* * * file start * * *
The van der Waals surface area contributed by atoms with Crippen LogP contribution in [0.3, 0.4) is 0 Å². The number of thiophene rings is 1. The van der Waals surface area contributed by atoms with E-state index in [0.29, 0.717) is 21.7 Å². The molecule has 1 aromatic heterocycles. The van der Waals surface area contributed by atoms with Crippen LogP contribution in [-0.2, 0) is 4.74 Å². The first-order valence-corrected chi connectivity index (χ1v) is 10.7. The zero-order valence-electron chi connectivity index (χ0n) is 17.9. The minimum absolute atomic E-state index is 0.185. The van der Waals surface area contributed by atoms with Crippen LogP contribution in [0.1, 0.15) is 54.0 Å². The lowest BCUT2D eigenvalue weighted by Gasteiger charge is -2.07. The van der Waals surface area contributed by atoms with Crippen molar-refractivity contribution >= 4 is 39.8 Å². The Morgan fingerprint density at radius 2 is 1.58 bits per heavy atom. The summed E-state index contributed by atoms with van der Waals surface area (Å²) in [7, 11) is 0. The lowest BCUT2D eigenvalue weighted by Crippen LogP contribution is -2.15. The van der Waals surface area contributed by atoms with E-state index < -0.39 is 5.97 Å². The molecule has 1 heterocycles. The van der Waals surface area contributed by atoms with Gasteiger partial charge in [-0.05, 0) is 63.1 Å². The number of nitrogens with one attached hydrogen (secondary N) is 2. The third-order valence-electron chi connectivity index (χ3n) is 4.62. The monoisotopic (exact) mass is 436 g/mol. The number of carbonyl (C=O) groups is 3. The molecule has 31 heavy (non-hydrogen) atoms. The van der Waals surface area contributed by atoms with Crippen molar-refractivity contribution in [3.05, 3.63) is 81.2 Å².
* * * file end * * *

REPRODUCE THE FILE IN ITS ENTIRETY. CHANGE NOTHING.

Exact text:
The van der Waals surface area contributed by atoms with Crippen LogP contribution in [0.3, 0.4) is 0 Å². The number of thiophene rings is 1. The van der Waals surface area contributed by atoms with E-state index in [0.29, 0.717) is 21.7 Å². The molecule has 1 aromatic heterocycles. The van der Waals surface area contributed by atoms with Crippen LogP contribution in [-0.2, 0) is 4.74 Å². The first-order valence-corrected chi connectivity index (χ1v) is 10.7. The zero-order valence-electron chi connectivity index (χ0n) is 17.9. The minimum absolute atomic E-state index is 0.185. The van der Waals surface area contributed by atoms with Crippen LogP contribution in [0.1, 0.15) is 54.0 Å². The lowest BCUT2D eigenvalue weighted by Gasteiger charge is -2.07. The van der Waals surface area contributed by atoms with Crippen molar-refractivity contribution >= 4 is 39.8 Å². The Morgan fingerprint density at radius 2 is 1.58 bits per heavy atom. The summed E-state index contributed by atoms with van der Waals surface area (Å²) in [7, 11) is 0. The lowest BCUT2D eigenvalue weighted by Crippen LogP contribution is -2.15. The van der Waals surface area contributed by atoms with E-state index < -0.39 is 5.97 Å². The molecule has 1 heterocycles. The van der Waals surface area contributed by atoms with Gasteiger partial charge in [-0.05, 0) is 63.1 Å². The number of nitrogens with one attached hydrogen (secondary N) is 2. The third-order valence-electron chi connectivity index (χ3n) is 4.62. The monoisotopic (exact) mass is 436 g/mol. The number of carbonyl (C=O) groups is 3. The molecule has 31 heavy (non-hydrogen) atoms. The van der Waals surface area contributed by atoms with Crippen molar-refractivity contribution in [3.05, 3.63) is 81.2 Å².